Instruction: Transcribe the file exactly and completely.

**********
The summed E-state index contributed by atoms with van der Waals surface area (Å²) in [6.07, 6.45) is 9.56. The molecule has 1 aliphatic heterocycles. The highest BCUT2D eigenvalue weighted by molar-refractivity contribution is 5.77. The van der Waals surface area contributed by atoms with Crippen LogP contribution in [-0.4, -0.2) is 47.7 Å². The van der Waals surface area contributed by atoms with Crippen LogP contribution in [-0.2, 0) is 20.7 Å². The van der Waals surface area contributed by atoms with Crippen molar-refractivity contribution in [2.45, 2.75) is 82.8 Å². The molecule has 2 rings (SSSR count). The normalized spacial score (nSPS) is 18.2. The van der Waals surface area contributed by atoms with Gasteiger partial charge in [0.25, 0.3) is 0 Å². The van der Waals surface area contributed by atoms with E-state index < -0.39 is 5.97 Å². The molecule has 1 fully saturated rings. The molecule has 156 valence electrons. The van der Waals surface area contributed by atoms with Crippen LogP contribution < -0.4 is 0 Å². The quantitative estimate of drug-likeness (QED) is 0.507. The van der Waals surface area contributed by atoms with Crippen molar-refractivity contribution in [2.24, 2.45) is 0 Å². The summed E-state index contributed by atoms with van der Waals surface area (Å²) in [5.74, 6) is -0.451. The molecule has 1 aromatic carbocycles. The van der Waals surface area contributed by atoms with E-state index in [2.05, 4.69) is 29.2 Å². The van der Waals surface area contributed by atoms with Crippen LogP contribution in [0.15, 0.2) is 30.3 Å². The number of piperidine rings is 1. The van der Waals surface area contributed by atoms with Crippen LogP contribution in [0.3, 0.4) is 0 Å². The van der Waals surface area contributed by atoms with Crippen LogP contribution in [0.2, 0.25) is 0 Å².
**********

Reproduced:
The summed E-state index contributed by atoms with van der Waals surface area (Å²) in [6.07, 6.45) is 9.56. The molecule has 1 aliphatic heterocycles. The highest BCUT2D eigenvalue weighted by molar-refractivity contribution is 5.77. The van der Waals surface area contributed by atoms with Crippen LogP contribution in [-0.4, -0.2) is 47.7 Å². The van der Waals surface area contributed by atoms with Crippen LogP contribution in [-0.2, 0) is 20.7 Å². The van der Waals surface area contributed by atoms with Crippen molar-refractivity contribution in [2.45, 2.75) is 82.8 Å². The molecule has 2 rings (SSSR count). The normalized spacial score (nSPS) is 18.2. The van der Waals surface area contributed by atoms with Gasteiger partial charge in [0.25, 0.3) is 0 Å². The van der Waals surface area contributed by atoms with E-state index < -0.39 is 5.97 Å². The molecule has 1 fully saturated rings. The molecule has 156 valence electrons. The van der Waals surface area contributed by atoms with Crippen LogP contribution < -0.4 is 0 Å². The quantitative estimate of drug-likeness (QED) is 0.507. The van der Waals surface area contributed by atoms with Crippen molar-refractivity contribution in [2.24, 2.45) is 0 Å². The summed E-state index contributed by atoms with van der Waals surface area (Å²) in [5.74, 6) is -0.451. The molecule has 1 aromatic carbocycles. The van der Waals surface area contributed by atoms with E-state index in [2.05, 4.69) is 29.2 Å². The van der Waals surface area contributed by atoms with Crippen LogP contribution in [0.15, 0.2) is 30.3 Å². The number of piperidine rings is 1. The van der Waals surface area contributed by atoms with Crippen LogP contribution in [0.3, 0.4) is 0 Å². The van der Waals surface area contributed by atoms with Crippen LogP contribution in [0.2, 0.25) is 0 Å².